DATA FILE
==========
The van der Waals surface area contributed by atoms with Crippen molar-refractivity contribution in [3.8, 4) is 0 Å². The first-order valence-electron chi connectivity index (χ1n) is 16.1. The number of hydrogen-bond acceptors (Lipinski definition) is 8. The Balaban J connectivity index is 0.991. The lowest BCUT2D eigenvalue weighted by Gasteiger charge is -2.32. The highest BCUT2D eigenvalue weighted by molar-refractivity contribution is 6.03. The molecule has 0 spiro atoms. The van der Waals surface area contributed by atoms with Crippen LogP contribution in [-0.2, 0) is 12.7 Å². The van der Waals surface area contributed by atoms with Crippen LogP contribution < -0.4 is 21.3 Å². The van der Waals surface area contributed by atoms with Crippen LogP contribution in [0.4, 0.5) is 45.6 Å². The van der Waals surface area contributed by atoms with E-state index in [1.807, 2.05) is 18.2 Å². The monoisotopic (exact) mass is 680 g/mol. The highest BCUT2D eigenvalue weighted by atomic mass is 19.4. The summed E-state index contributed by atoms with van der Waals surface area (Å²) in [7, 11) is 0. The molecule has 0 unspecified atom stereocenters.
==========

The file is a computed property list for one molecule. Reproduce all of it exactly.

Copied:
The van der Waals surface area contributed by atoms with Crippen molar-refractivity contribution in [3.8, 4) is 0 Å². The first-order valence-electron chi connectivity index (χ1n) is 16.1. The number of hydrogen-bond acceptors (Lipinski definition) is 8. The Balaban J connectivity index is 0.991. The lowest BCUT2D eigenvalue weighted by Gasteiger charge is -2.32. The highest BCUT2D eigenvalue weighted by molar-refractivity contribution is 6.03. The molecule has 0 spiro atoms. The van der Waals surface area contributed by atoms with Crippen LogP contribution in [-0.2, 0) is 12.7 Å². The van der Waals surface area contributed by atoms with Crippen LogP contribution < -0.4 is 21.3 Å². The van der Waals surface area contributed by atoms with Crippen LogP contribution in [0.4, 0.5) is 45.6 Å². The van der Waals surface area contributed by atoms with E-state index in [1.807, 2.05) is 18.2 Å². The monoisotopic (exact) mass is 680 g/mol. The highest BCUT2D eigenvalue weighted by atomic mass is 19.4. The summed E-state index contributed by atoms with van der Waals surface area (Å²) in [7, 11) is 0. The molecule has 0 unspecified atom stereocenters.